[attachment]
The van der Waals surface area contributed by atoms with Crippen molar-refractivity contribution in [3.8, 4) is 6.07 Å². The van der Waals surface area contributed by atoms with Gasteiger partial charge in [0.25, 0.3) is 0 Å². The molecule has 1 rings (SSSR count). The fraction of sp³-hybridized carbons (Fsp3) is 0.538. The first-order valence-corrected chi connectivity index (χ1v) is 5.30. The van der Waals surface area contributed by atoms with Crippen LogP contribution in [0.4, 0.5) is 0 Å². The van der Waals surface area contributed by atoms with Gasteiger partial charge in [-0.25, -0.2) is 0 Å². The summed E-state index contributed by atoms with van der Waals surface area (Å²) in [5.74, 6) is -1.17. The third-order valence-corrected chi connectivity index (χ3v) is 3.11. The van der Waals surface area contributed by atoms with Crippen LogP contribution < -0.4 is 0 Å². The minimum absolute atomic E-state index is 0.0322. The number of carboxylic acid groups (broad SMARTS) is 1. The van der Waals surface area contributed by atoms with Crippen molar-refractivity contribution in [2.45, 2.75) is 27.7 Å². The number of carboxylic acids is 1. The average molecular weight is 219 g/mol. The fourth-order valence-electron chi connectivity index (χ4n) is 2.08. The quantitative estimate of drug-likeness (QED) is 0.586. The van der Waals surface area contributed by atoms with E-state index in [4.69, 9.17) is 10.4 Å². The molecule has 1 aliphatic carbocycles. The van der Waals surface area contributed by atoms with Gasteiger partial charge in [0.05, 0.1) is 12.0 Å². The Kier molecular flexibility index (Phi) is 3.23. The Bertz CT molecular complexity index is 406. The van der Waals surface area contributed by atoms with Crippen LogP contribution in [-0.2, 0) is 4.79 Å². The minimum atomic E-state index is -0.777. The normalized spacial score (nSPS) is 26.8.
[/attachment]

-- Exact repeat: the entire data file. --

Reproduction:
The van der Waals surface area contributed by atoms with Crippen molar-refractivity contribution in [3.8, 4) is 6.07 Å². The van der Waals surface area contributed by atoms with Gasteiger partial charge in [0.25, 0.3) is 0 Å². The molecule has 1 rings (SSSR count). The fraction of sp³-hybridized carbons (Fsp3) is 0.538. The first-order valence-corrected chi connectivity index (χ1v) is 5.30. The van der Waals surface area contributed by atoms with Crippen LogP contribution in [0.4, 0.5) is 0 Å². The van der Waals surface area contributed by atoms with Gasteiger partial charge in [-0.25, -0.2) is 0 Å². The summed E-state index contributed by atoms with van der Waals surface area (Å²) in [5.74, 6) is -1.17. The third-order valence-corrected chi connectivity index (χ3v) is 3.11. The van der Waals surface area contributed by atoms with Crippen LogP contribution < -0.4 is 0 Å². The minimum absolute atomic E-state index is 0.0322. The number of carboxylic acid groups (broad SMARTS) is 1. The van der Waals surface area contributed by atoms with Crippen molar-refractivity contribution in [2.45, 2.75) is 27.7 Å². The number of carboxylic acids is 1. The average molecular weight is 219 g/mol. The fourth-order valence-electron chi connectivity index (χ4n) is 2.08. The quantitative estimate of drug-likeness (QED) is 0.586. The van der Waals surface area contributed by atoms with E-state index in [4.69, 9.17) is 10.4 Å². The molecule has 1 aliphatic carbocycles. The van der Waals surface area contributed by atoms with Gasteiger partial charge in [0.05, 0.1) is 12.0 Å². The Kier molecular flexibility index (Phi) is 3.23. The Bertz CT molecular complexity index is 406. The van der Waals surface area contributed by atoms with Crippen LogP contribution in [-0.2, 0) is 4.79 Å². The minimum atomic E-state index is -0.777. The normalized spacial score (nSPS) is 26.8.